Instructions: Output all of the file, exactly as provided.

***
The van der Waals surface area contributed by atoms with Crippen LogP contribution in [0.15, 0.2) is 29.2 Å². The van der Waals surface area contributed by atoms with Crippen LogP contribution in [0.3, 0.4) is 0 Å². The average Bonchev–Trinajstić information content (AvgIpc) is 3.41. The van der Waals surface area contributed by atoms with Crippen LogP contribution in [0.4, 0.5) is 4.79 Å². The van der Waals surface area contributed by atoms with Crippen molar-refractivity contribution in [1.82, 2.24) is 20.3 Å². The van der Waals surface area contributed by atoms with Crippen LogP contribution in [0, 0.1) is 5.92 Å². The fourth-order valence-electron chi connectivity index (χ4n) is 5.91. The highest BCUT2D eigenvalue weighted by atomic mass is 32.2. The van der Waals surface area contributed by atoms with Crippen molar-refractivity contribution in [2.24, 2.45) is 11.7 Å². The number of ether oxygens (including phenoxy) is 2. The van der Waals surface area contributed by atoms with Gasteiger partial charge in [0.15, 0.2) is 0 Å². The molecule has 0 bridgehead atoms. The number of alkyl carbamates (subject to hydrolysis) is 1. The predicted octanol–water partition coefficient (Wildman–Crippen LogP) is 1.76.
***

The van der Waals surface area contributed by atoms with Crippen LogP contribution in [0.15, 0.2) is 29.2 Å². The van der Waals surface area contributed by atoms with Crippen LogP contribution in [0.3, 0.4) is 0 Å². The average Bonchev–Trinajstić information content (AvgIpc) is 3.41. The van der Waals surface area contributed by atoms with Crippen LogP contribution in [0.4, 0.5) is 4.79 Å². The van der Waals surface area contributed by atoms with Crippen molar-refractivity contribution in [1.82, 2.24) is 20.3 Å². The van der Waals surface area contributed by atoms with Crippen LogP contribution in [0, 0.1) is 5.92 Å². The fourth-order valence-electron chi connectivity index (χ4n) is 5.91. The highest BCUT2D eigenvalue weighted by atomic mass is 32.2. The van der Waals surface area contributed by atoms with Crippen molar-refractivity contribution in [2.24, 2.45) is 11.7 Å². The number of ether oxygens (including phenoxy) is 2. The van der Waals surface area contributed by atoms with Gasteiger partial charge in [0.15, 0.2) is 0 Å². The molecule has 0 bridgehead atoms. The number of alkyl carbamates (subject to hydrolysis) is 1. The predicted octanol–water partition coefficient (Wildman–Crippen LogP) is 1.76.